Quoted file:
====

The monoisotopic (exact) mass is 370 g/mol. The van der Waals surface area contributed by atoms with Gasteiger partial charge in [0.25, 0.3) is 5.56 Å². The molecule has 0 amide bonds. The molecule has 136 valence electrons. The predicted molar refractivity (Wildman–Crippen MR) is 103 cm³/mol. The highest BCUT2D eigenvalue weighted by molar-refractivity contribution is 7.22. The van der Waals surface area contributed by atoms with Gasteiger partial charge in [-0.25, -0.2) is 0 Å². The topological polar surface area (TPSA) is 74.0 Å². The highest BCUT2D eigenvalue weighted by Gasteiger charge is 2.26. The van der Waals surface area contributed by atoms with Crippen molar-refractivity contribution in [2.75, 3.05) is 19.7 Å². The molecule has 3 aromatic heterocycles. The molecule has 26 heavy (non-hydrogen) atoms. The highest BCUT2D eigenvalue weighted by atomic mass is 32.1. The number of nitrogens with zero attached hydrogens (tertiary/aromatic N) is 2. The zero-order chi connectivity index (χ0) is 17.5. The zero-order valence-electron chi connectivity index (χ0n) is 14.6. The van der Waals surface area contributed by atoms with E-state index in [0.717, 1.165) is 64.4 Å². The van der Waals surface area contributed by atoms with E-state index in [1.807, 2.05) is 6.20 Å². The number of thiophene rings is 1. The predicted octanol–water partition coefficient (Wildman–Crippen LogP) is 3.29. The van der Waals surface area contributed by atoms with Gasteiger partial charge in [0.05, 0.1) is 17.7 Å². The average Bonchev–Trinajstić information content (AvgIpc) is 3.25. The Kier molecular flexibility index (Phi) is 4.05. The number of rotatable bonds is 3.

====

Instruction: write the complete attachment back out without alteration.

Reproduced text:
The monoisotopic (exact) mass is 370 g/mol. The van der Waals surface area contributed by atoms with Gasteiger partial charge in [0.25, 0.3) is 5.56 Å². The molecule has 0 amide bonds. The molecule has 136 valence electrons. The predicted molar refractivity (Wildman–Crippen MR) is 103 cm³/mol. The highest BCUT2D eigenvalue weighted by molar-refractivity contribution is 7.22. The van der Waals surface area contributed by atoms with Gasteiger partial charge in [-0.25, -0.2) is 0 Å². The topological polar surface area (TPSA) is 74.0 Å². The highest BCUT2D eigenvalue weighted by Gasteiger charge is 2.26. The van der Waals surface area contributed by atoms with Crippen molar-refractivity contribution in [2.75, 3.05) is 19.7 Å². The molecule has 3 aromatic heterocycles. The molecule has 26 heavy (non-hydrogen) atoms. The highest BCUT2D eigenvalue weighted by atomic mass is 32.1. The number of nitrogens with zero attached hydrogens (tertiary/aromatic N) is 2. The zero-order chi connectivity index (χ0) is 17.5. The zero-order valence-electron chi connectivity index (χ0n) is 14.6. The van der Waals surface area contributed by atoms with E-state index in [0.717, 1.165) is 64.4 Å². The van der Waals surface area contributed by atoms with E-state index in [1.807, 2.05) is 6.20 Å². The number of thiophene rings is 1. The predicted octanol–water partition coefficient (Wildman–Crippen LogP) is 3.29. The van der Waals surface area contributed by atoms with Gasteiger partial charge in [0.05, 0.1) is 17.7 Å². The average Bonchev–Trinajstić information content (AvgIpc) is 3.25. The Kier molecular flexibility index (Phi) is 4.05. The number of rotatable bonds is 3.